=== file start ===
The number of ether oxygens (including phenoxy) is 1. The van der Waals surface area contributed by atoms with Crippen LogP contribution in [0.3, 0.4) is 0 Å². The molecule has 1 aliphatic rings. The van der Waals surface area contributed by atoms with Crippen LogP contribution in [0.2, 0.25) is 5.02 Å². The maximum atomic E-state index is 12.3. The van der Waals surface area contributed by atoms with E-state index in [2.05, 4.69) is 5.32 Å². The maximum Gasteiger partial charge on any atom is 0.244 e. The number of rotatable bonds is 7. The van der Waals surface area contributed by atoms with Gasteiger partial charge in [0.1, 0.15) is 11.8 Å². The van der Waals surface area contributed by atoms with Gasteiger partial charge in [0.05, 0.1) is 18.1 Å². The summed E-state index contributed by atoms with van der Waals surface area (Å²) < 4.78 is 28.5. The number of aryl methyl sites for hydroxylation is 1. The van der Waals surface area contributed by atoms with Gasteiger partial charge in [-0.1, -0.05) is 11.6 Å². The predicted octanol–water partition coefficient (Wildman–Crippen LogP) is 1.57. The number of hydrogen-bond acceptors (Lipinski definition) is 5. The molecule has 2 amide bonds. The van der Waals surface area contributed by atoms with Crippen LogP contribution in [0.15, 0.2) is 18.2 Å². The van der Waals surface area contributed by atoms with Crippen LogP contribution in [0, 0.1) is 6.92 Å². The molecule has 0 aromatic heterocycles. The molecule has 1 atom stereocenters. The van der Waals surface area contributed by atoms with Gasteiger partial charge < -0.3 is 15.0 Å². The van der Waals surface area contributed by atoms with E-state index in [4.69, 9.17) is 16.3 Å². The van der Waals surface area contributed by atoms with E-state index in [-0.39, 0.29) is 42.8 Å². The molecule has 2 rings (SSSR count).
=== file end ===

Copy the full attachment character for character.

The number of ether oxygens (including phenoxy) is 1. The van der Waals surface area contributed by atoms with Crippen LogP contribution in [0.3, 0.4) is 0 Å². The molecule has 1 aliphatic rings. The van der Waals surface area contributed by atoms with Crippen LogP contribution in [0.2, 0.25) is 5.02 Å². The maximum atomic E-state index is 12.3. The van der Waals surface area contributed by atoms with E-state index in [2.05, 4.69) is 5.32 Å². The maximum Gasteiger partial charge on any atom is 0.244 e. The number of rotatable bonds is 7. The van der Waals surface area contributed by atoms with Gasteiger partial charge in [0.1, 0.15) is 11.8 Å². The van der Waals surface area contributed by atoms with Gasteiger partial charge in [0.05, 0.1) is 18.1 Å². The summed E-state index contributed by atoms with van der Waals surface area (Å²) < 4.78 is 28.5. The number of aryl methyl sites for hydroxylation is 1. The van der Waals surface area contributed by atoms with Gasteiger partial charge in [-0.1, -0.05) is 11.6 Å². The predicted octanol–water partition coefficient (Wildman–Crippen LogP) is 1.57. The number of hydrogen-bond acceptors (Lipinski definition) is 5. The molecule has 2 amide bonds. The van der Waals surface area contributed by atoms with Crippen LogP contribution in [0.15, 0.2) is 18.2 Å². The van der Waals surface area contributed by atoms with Crippen LogP contribution in [0, 0.1) is 6.92 Å². The molecule has 0 aromatic heterocycles. The molecule has 1 atom stereocenters. The van der Waals surface area contributed by atoms with Gasteiger partial charge < -0.3 is 15.0 Å². The van der Waals surface area contributed by atoms with E-state index in [4.69, 9.17) is 16.3 Å². The van der Waals surface area contributed by atoms with E-state index in [-0.39, 0.29) is 42.8 Å². The molecule has 2 rings (SSSR count).